Photos By Addy Rogers
Gray Wilking is outfitted in a long-sleeved flannel shirt, rain pants and hiking boots, despite the fact that it’s only 9 a.m. and almost 80 degrees. On this particularly sunny day in October, her job involves leading a small group of Pepperdine volunteers through freshly planted rows of asparagus, citrus trees, green beans, beets, sugar peas and snap peas, which will soon be harvested and then distributed to senior citizens in the surrounding community.
Wilking points to a few remaining asparagus stalks sticking straight out of the earth and identifies them as the last few survivors of the season. Come Thanksgiving fresh green beans will be ready for salting and seasoning, that is if they stay out of sight from the family of gophers.
Wilking has been project manager for the Ventura County Senior Community Garden for four years. On any given day she oversees anywhere from 5 to 15 volunteers. Their tasks can include weeding and watering, planting new seeds, laying new irrigation pipes, and pouring fresh mulch.
The Ventura County Senior Garden is a collaborative effort among local government, non-profits and private businesses. The community garden provides fresh, local produce to the Senior Meals Program, which serves over 200,000 healthy meals annually to the community, according to the County of Ventura Area Agency on Aging.
The Pepperdine Volunteer Center has a partnership with the program through its long-term relationship with the broader organization FOOD Share, a non-profit committed to reducing hunger and educating the community on the hunger situation in Ventura County.
The government-run program works in partnership with the onsite organization FOOD Share, which relies on the help and co-operations of 190 different “pantry partners,” including local schools, churches, and service projects like Meals on Wheels.
“Our Pantry Partners help distribute the produce on deliveries, at meal sites and grocery shopping locations. These meal programs offer no charge for people that are 60 or older,” Wilking said.
Mia Shinseki, a senior who works at the Pepperdine Volunteer Center as a “service trip leader,” is in charge of coordinating and scheduling events with organizations like FOOD Share. Shinseki’s role involves researching and providing local hunger and homelessness outreach opportunities for Pepperdine students, precisely like the community garden.
“I think of the PVC as a bridge between the students and the larger community,” she said.
Shinseki assumes the role of task manager for the small group of volunteer gardeners. She has been in charge of the community garden trips since it was piloted in October.
Her hope was that word of the community garden would spread and that more students would have an interest in participating in the project focused on eliminating hunger in Ventura County.
The service trips have become a reoccurring opportunity hosted by the PVC every Wednesday, Shineski said.
Junior, Josh Voorhees has the role of service trip leader through the PVC, which requires him to “physically” lead the projects that Shineski facilitates with organizations focused on hunger and homelessness.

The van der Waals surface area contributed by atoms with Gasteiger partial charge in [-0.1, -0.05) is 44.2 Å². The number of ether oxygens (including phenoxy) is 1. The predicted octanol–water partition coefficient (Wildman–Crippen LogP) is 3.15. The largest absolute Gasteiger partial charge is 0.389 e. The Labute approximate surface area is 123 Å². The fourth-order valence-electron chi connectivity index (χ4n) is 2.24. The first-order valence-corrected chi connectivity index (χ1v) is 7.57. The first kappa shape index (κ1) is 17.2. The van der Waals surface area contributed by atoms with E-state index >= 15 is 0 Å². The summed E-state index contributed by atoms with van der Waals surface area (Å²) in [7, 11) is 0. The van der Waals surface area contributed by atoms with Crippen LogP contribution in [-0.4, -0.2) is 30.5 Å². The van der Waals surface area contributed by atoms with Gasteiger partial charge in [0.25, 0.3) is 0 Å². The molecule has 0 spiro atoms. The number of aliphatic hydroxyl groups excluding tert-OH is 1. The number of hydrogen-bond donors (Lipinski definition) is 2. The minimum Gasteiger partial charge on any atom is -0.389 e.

As a member of Psi Upsilon, Voorhees enjoys bringing his fraternity brothers along for the service projects he leads. Serving not only provides them an excuse to hang out and meet up, but it feels rewarding for them to work on something for somebody else, he said.
The County of Ventura Probation Agency and the Area Agency on Aging developed the idea for the Ventura Community Garden in 2009. They decided to grow fresh produce on the back property of the Juvenile Justice Facility in Oxnard. As the initiative grew and word spread, local agri-businesses began to donate their expertise and resources, according to Ventura County’s official program description.
Christina Forino, a volunteer coordinator for FOOD Share who helps oversee progress on the garden, has worked with Pepperdine students for several years. Off the top of her head she can list several alumni who are still currently volunteering with FOOD Share.
“Our partnership with Pepperdine is important. It’s joyful,” she said, referring to the longstanding relationship between the university and the organization.
Larger events like Step Forward Day, group work such as gardening, food sorting, and involvement with their ‘partner pantries’ are the best activities and opportunities for the PVC to promote on campus, she said.
“It’s great to see young people out here caring for the community,” Forino said.
Since late July, local volunteer Nadia Dayao, heads to the community garden whenever her schedule grants her the time.
“FOOD Share is so generous to seniors, low income families, and the needy. We need more of that,” she said.
For Dayao service is not like having a full-time job or making a lifelong commitment. Rather, it comes down to caring and making yourself available when you are able to.
“You can’t get fired from the job, just come when you can and believe in the difference you can make,” she said.
FOOD Share is hosting a Christmas-themed service orientated event from Dec. 2 through Dec. 4 called the CAN-Tree Collection.
Contact Christina Forino at firstname.lastname@example.org for more information.
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